Labor-management relations in South Carolina got off to a bad start from day one. The first three ships bearing English settlers into Charleston Harbor in 1670 also brought slaves, and for the next two centuries, South Carolina's economy was built on slave labor. Things haven't improved a hell of a lot since then.
Today, South Carolina has the lowest percentage of unionized workers in the nation — 3.9 percent — a fact which the S.C. Chamber of Commerce used to boast on their website. We can hardly go a week without hearing Gov. Mark Sanford, Sens. Lindsey Graham and Jim DeMint, or Rep. Henry Brown — all Republicans — bashing unions on the pages of the state's newspapers, or The Washington Post or National Public Radio.
Unions are feared in this state almost as much as black people, and perhaps that is not altogether a coincidence. The largest, most powerful union in South Carolina is the International Longshoremen's Association, which is more than 95 percent black. The ILA made for a convenient whipping boy for Republicans and the state business elite when Maersk announced its plans to pull out of Charleston last fall.
You will be hearing more about all this in a few weeks, as Congress and the country start debating the Employee Free Choice Act. You will hear Sanford, Graham, DeMint, and Brown — along with GOP members of the state General Assembly — denounce the EFCA as a threat to our national economy, as a threat to workers' rights (like they give a damn about workers' rights), god, country, and motherhood.
But before you drink their corporate Kool-Aid, you should stop and remember that it was the GOP which supported the $700 billion Wall Street bailout, but voted unanimously in the House of Representatives to block President Barack Obama's stimulus package, which included unemployment compensation for millions of Americans, as well as funding for Medicare and food stamps. And you might ask yourself which one of those programs would most benefit you and your family.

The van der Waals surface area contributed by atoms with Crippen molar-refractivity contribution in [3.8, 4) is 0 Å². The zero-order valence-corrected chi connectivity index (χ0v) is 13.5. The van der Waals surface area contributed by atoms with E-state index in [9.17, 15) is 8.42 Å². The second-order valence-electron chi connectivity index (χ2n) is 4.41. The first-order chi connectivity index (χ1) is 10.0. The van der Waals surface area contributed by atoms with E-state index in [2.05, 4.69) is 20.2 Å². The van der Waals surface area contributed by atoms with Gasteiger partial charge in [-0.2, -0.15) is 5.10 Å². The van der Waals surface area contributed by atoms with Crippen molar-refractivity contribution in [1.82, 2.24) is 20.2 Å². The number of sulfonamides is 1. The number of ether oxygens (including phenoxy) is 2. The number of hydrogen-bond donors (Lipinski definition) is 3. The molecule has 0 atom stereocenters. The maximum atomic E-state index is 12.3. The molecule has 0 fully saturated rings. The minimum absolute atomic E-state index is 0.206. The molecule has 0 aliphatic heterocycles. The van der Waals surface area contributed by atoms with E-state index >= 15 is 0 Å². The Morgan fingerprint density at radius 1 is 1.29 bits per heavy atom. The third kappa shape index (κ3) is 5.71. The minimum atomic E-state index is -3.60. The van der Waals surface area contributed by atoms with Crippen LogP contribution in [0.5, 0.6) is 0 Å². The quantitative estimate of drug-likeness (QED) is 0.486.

Now the Republicans are fighting to make it harder for workers to organize a union in their workplaces.
Under federal labor law, the act of voting in a union is a two-step process. First, 30 percent of workers must fill out cards authorizing a union to represent them. Then the National Labor Relations Board will call for a vote among employees. If a majority vote for union representation, the employer must recognize the union and agree to bargain with it in good faith.
The time between the "card check" and the election is where it gets dicey for workers. Employers can use various strategies to delay the election for months or even years. They can use the time to put their employees through mandatory anti-union propaganda sessions, to intimidate them, and even fire them if they do not seem to be showing the right attitude. This is illegal, of course, but penalties are laughably mild.
What EFCA would do is put teeth in federal labor law, making it painful and expensive for companies to engage in such intimidation and bad-faith practices. Most importantly, it would simplify the union authorization process by allowing for a simple card check. When a majority of employees sign a union authorization card, the union is brought in to represent the workers. Management is not allowed months to undermine the election process with firings and intimidation.
This could be the year for the Employee Free Choice Act. During his presidential campaign, Barack Obama pledged that he would sign the bill if it came to his desk. Today, Obama is sitting in the Oval Office and Democrats rule the Congress.
Corporate forces have drawn a line in the sand on this issue. It is estimated that they have raised $200 million to lobby and advertise against it. Incredibly, they have cast themselves as protectors of workers' rights, fighting to allow their employees to vote in an election that management will do everything in its power to undermine.
Republicans in Congress are in full cry, and Fox News has cranked up its campaign against EFCA. Just last week, Morton Kondracke declaimed on air, "The Employee Free Choice Act — not quite. It is the employee forced choice act."
In the weeks to come, look for a lot of ugly advertising, listen for a lot of shrill rhetoric, and be prepared to see your Republican leaders look you straight in the eye and lie about workers' rights and free choice. And ask yourself: When was the last time you heard Mark Sanford, Lindsey Graham, Jim DeMint, or Henry Brown speak up for the rights of workers? Go ahead. Ask.
See Will Moredock's blog at thegoodfight.ccpblogs.com.